Newly discovered comet could be visible above Kansas soon. Here’s when you could see it

Kansas stargazers may get the chance to see a “once-in-a-lifetime” sight in the skies this month, and there’s a chance they won’t even need a telescope.

Comet Nishimura was discovered Aug. 11 by Hideo Nishimura, an amateur astronomer from Japan, according to NASA. This is the astronomer’s third comet discovery, Space.com reports.

Comets are notoriously unpredictable in that they can sometimes be seen by the naked eye and other times viewers will need a telescope. An Aug. 21 article from NASA says while easy viewing can’t be guaranteed, “it currently seems like a good bet” the comet will become visible to the unaided eye at some point.

The comet will be closest to Earth Tuesday and closest to the sun Sunday, the Washington Post reports, and it has already been spotted from earth.

Tuesday night will likely be partly cloudy in Wichita with a low around 54 degrees, according to the National Weather Service’s local office. Residents can expect below-average temperatures this week, but might see a few more hot summer days before fall settles in.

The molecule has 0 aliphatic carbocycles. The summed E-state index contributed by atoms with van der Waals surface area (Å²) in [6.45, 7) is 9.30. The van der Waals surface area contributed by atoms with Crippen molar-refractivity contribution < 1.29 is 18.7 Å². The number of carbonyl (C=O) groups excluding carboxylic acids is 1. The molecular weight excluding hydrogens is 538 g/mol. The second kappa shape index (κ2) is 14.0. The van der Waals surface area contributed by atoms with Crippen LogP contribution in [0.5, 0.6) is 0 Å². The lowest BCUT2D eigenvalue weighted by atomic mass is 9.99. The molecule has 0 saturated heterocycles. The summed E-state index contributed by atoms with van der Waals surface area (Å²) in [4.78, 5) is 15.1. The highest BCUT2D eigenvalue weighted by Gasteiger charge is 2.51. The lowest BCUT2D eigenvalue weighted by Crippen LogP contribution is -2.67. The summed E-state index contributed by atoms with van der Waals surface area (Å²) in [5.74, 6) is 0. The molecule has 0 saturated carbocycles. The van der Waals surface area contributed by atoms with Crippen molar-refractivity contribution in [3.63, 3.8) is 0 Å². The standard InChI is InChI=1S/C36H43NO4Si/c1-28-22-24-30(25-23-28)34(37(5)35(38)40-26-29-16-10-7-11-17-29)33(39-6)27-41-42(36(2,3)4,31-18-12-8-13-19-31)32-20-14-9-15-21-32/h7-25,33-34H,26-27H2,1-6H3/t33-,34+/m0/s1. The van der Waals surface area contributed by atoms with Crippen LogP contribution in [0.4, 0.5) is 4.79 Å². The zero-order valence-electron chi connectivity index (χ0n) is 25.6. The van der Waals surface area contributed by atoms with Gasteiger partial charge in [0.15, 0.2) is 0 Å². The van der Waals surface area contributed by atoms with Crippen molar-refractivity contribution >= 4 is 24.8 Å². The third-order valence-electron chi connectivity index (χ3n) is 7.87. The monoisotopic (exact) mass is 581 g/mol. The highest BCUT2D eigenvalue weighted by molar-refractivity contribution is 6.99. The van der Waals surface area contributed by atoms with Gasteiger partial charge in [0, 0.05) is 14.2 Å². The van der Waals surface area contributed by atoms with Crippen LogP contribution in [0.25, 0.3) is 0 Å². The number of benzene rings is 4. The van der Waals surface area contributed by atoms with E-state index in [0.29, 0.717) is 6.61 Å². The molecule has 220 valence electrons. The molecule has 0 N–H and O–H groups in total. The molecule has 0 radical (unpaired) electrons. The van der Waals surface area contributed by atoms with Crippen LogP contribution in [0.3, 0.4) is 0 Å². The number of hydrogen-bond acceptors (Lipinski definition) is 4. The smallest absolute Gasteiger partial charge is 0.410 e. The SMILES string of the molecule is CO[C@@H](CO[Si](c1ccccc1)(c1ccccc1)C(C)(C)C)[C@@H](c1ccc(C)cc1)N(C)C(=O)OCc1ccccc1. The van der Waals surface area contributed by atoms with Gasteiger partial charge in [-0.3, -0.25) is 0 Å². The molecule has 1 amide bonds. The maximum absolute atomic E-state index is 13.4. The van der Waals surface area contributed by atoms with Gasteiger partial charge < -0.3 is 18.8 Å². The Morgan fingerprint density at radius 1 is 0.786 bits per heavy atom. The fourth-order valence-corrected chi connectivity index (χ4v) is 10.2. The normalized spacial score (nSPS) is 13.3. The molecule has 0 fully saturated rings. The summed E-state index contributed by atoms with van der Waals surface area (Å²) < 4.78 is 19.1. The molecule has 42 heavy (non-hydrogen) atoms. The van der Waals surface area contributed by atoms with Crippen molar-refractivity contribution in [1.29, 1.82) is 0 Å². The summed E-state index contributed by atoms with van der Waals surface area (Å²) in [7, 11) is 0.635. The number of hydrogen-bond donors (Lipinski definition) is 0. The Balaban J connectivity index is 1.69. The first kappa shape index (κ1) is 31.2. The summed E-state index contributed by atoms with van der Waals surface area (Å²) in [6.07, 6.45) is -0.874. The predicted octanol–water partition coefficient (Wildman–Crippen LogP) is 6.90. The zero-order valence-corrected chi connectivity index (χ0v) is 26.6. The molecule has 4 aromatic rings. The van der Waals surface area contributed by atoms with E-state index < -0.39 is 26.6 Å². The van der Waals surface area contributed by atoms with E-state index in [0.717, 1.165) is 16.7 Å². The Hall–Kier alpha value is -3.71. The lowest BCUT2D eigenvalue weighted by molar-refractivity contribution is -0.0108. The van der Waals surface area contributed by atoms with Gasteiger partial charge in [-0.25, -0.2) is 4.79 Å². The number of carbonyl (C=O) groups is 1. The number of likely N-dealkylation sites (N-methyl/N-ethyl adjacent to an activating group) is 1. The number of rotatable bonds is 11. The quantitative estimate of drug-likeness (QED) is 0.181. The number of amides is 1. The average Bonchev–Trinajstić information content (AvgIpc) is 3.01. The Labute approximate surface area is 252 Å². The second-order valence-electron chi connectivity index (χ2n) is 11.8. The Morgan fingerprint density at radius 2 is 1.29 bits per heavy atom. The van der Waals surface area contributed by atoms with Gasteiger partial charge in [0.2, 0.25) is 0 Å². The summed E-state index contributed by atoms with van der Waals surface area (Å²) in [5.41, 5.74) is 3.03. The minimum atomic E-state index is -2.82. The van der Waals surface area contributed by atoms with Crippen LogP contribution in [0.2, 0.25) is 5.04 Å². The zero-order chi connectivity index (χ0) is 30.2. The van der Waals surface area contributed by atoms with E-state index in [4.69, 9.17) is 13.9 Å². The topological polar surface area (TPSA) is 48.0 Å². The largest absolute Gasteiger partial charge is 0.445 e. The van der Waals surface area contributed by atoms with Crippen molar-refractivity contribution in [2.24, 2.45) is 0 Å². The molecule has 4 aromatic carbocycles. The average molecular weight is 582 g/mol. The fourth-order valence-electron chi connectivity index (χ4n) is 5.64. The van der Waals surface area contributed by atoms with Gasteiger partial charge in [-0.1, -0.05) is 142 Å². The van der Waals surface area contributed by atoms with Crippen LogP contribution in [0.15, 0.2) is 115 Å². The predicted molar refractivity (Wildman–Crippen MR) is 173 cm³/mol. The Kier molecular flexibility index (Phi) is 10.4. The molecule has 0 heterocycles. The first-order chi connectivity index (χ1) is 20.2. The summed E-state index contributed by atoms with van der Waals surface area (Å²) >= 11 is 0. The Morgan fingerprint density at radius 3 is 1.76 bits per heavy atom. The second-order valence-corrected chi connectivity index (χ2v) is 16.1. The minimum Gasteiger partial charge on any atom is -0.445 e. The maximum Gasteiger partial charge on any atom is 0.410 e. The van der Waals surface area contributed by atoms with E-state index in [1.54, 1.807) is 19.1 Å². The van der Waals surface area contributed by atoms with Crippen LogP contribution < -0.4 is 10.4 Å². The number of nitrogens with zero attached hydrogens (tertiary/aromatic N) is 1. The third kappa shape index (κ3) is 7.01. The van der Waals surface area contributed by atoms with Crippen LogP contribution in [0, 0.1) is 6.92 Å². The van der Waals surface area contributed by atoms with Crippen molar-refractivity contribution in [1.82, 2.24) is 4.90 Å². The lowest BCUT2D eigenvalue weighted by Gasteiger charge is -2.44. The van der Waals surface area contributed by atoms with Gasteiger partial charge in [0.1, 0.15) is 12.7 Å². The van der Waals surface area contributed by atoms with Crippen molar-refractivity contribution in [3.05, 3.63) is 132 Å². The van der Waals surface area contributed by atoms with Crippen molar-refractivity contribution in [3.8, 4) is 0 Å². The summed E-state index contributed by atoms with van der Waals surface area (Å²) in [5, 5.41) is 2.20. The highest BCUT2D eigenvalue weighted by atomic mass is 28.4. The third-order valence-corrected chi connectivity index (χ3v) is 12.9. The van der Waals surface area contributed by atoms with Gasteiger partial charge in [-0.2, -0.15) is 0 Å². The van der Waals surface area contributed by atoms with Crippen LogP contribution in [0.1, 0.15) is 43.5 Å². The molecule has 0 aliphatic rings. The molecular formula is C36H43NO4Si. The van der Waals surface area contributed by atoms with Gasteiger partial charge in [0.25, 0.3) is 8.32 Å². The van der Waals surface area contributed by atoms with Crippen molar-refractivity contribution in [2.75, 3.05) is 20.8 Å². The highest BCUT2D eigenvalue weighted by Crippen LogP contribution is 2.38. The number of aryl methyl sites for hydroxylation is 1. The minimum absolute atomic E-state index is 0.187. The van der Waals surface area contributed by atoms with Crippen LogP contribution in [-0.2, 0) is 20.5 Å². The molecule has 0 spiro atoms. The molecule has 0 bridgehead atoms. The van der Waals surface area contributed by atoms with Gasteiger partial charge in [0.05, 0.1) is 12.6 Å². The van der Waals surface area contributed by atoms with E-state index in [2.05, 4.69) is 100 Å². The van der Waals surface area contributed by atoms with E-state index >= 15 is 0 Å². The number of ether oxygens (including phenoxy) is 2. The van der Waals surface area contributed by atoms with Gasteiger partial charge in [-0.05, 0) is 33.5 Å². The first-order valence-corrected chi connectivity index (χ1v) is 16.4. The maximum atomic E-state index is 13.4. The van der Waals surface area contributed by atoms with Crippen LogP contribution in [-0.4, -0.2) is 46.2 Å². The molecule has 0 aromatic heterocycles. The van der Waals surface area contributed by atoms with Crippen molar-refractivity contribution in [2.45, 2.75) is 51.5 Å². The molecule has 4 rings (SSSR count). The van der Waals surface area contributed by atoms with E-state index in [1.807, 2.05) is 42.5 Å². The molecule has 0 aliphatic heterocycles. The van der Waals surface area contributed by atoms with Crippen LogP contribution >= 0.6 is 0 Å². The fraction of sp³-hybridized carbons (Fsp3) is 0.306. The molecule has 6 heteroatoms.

What is a comet?

Comets are “cosmic snowballs” made from frozen gasses, rock and dust orbiting the sun, NASA says. They can be the size of a small town when frozen, and heat up and spew gasses and dust when they get close to the sun.

“There are likely billions of comets orbiting our Sun in the Kuiper Belt and even more distant Oort Cloud,” NASA’s website says.

The number of known comets is 3,886, according to NASA.

When’s the best time to see the comet?

Your best shot at seeing Comet Nishimura will be between 1.5 to 2 hours before sunrise, according to Space.com. You may need binoculars or a telescope to see it.

Although Comet Nishimura will be closest to Earth Tuesday, it may be easier to see when it is closest to the sun Sunday, the Washington Post reports.

When choosing your stargazing spot, Space.com recommends looking for a remote but public area without much light pollution and gazing to the east or northeast of the sky.

If you don’t own a telescope but are hoping to catch a view of the comet, you could visit Lake Afton Public Observatory during their normal business hours from 8:30 to 10:30 p.m. Fridays and Saturdays.

Reservations can be made online for the observatory, but they are not required. Admission is $8 for those 14 years and older, $4 for youth ages 5 to 13 and $7 for adults 65 and older. Immediate family pricing is available for $20.

The comet may not survive its trip around the sun, the Washington Post reports, but if it does it will likely next be visible in the year 2457.